Less emphasis on history, hipness, etc.
Too many young African-Americans, including my own 16-year-old, view jazz as either antiquated, esoteric or both. Certainly it is important to know about the music’s innovators, heroes and great figures, but there’s nothing wrong with beginning someone’s immersion into jazz with less intense, more pop-influenced material, or using vintage jazz-rock or soul-jazz as an introductory vehicle. It’s also a little silly to get upset because there are large groups of people unaware of Lester Young, John Coltrane, etc. Rather than submitting them to a verbal beatdown, engage them and gradually introduce them to the beauty of their music. The problem is that few people are willing to listen, much less consider, the rantings of elitist snobs who hector them, dismiss their musical preferences or otherwise infer they’re less culturally aware because they don’t own 100 Duke Ellington albums or haven’t spent their entire lifetime patrolling used-record stores. On the other hand, showing the undeniable links between various idioms, or the influence of jazz on other more familiar styles, can often work wonders. There’s a sizable number of jazz converts who have been swayed by the rapper Guru in hip-hop publications. He’s one of the many hip-hop figures who need to be engaged and recruited rather than ridiculed or attacked.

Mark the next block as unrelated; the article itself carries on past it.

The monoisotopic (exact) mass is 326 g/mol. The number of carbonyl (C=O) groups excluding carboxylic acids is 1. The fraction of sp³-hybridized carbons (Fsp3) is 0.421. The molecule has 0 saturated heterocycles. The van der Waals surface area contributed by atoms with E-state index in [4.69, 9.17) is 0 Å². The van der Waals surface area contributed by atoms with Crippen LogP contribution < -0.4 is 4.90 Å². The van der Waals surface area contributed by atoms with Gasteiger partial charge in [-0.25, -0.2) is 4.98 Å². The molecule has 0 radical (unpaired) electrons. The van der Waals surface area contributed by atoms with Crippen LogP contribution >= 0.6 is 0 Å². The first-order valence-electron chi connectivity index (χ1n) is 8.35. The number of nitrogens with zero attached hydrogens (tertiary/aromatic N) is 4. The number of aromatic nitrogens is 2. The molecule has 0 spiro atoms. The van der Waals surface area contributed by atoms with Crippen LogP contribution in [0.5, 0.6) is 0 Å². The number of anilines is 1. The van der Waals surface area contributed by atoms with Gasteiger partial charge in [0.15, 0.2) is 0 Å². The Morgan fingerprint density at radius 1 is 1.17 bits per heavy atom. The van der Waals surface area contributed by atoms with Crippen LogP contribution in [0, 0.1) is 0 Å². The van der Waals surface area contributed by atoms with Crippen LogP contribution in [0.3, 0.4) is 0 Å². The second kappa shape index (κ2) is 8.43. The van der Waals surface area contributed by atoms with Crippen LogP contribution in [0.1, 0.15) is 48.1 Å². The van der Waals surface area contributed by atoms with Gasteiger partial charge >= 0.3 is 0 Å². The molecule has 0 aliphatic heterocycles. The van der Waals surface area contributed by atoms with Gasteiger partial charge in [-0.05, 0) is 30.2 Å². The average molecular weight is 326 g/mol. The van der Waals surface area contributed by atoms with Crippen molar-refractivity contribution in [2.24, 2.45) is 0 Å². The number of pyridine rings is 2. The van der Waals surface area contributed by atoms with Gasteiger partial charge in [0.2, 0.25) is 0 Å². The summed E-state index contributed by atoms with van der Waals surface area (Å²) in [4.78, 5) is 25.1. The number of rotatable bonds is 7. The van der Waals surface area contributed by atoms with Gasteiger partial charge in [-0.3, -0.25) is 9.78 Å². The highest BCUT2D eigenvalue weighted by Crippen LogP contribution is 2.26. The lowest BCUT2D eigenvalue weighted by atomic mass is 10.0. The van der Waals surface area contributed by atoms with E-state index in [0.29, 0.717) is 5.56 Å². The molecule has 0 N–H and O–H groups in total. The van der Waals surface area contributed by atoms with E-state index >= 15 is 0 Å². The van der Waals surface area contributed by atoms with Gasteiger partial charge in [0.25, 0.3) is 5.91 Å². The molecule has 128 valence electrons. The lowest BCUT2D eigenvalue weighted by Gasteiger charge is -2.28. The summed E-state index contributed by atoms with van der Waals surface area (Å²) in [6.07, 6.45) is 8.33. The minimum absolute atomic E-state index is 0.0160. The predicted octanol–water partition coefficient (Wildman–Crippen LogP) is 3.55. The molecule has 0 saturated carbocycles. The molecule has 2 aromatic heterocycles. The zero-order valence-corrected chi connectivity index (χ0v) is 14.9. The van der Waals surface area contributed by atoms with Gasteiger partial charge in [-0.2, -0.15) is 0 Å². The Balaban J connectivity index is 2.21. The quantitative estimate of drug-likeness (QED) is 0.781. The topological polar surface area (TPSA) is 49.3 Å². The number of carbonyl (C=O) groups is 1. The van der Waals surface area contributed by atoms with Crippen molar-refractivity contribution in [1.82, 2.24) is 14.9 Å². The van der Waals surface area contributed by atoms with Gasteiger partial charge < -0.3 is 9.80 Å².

More out reach to the African-American community by jazz performers.
Yes, there are plenty of great black jazz players who’ve spent lifetimes in the black community, and they are hardly the target of this missive. But for every Randy Weston or Max Roach, there are many others who for whatever reason don’t play black clubs, appear at community functions or otherwise interact among African-Americans as a whole. Black club promoters should be a priority-one outlet for jazz labels and performers. For all those who continue to dog Wynton Marsalis, he is one of the very few jazz musicians of any color that is well known and admired throughout the black community, even by people who don’t care about anything other than the 20 pop songs being endlessly recycled on urban radio.
Lobbying to increase availability of BET’s Jazz Channel.
BET on Jazz: The Jazz Channel is available here in Nashville only via digital cable. I recently bought a Dish Network satellite system, which not only doesn’t have the Jazz Channel, it has no current plans to add it. Every phone call inquiring about it only brings the response, “We’ll add it to our list of potential stations we’re considering getting.” While some of the channel’s featured artists may lack jazz pedigree, the outlet’s overall importance and visibility as an advocate for the music deserves bolstering. Call your cable or satellite operator today and demand the Jazz Channel.
More publicity for jazz’s online sites.
As someone who frequently uses the Internet professionally, I know there’s a host of great sites that might hook the younger computer junkies. But unless you’re a subscriber to jazz periodicals, or can actually get the Jazz Channel in your town, these young eyes are among the least likely persons to know these jazz Web sites exist. Jazz Web sites are much better recruiters of youthful ears than aged critics or older musicians, and they can also help get newer listeners up to speed faster.
Enhanced jazz presence in black retail record stores.